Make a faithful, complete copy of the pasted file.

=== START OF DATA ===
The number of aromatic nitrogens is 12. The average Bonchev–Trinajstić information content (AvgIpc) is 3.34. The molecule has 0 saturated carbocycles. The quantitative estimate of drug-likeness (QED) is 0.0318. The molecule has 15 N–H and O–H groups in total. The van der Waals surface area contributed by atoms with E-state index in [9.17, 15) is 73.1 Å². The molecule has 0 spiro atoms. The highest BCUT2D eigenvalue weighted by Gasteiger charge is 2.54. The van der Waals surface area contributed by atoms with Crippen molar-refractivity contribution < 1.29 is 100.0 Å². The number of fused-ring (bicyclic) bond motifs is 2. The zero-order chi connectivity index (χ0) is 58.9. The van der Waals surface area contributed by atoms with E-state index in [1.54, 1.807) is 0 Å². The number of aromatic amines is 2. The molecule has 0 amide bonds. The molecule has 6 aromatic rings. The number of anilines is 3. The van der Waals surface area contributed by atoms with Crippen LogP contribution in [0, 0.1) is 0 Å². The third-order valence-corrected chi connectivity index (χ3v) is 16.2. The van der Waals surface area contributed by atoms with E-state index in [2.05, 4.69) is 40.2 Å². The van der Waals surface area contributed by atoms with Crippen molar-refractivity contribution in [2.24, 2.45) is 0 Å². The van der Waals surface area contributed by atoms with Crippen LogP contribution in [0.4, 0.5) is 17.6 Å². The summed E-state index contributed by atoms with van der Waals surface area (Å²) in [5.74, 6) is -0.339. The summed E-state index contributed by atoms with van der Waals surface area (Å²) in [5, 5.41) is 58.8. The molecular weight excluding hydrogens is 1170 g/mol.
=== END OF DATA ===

The number of aromatic nitrogens is 12. The average Bonchev–Trinajstić information content (AvgIpc) is 3.34. The molecule has 0 saturated carbocycles. The quantitative estimate of drug-likeness (QED) is 0.0318. The molecule has 15 N–H and O–H groups in total. The van der Waals surface area contributed by atoms with E-state index in [9.17, 15) is 73.1 Å². The molecule has 0 spiro atoms. The highest BCUT2D eigenvalue weighted by Gasteiger charge is 2.54. The van der Waals surface area contributed by atoms with Crippen molar-refractivity contribution < 1.29 is 100.0 Å². The number of fused-ring (bicyclic) bond motifs is 2. The zero-order chi connectivity index (χ0) is 58.9. The van der Waals surface area contributed by atoms with E-state index in [1.54, 1.807) is 0 Å². The number of aromatic amines is 2. The molecule has 0 amide bonds. The molecule has 6 aromatic rings. The number of anilines is 3. The van der Waals surface area contributed by atoms with Crippen LogP contribution in [0, 0.1) is 0 Å². The third-order valence-corrected chi connectivity index (χ3v) is 16.2. The van der Waals surface area contributed by atoms with E-state index in [2.05, 4.69) is 40.2 Å². The van der Waals surface area contributed by atoms with Crippen molar-refractivity contribution in [2.24, 2.45) is 0 Å². The van der Waals surface area contributed by atoms with Crippen LogP contribution in [0.4, 0.5) is 17.6 Å². The summed E-state index contributed by atoms with van der Waals surface area (Å²) in [5.74, 6) is -0.339. The summed E-state index contributed by atoms with van der Waals surface area (Å²) in [5, 5.41) is 58.8. The molecular weight excluding hydrogens is 1170 g/mol.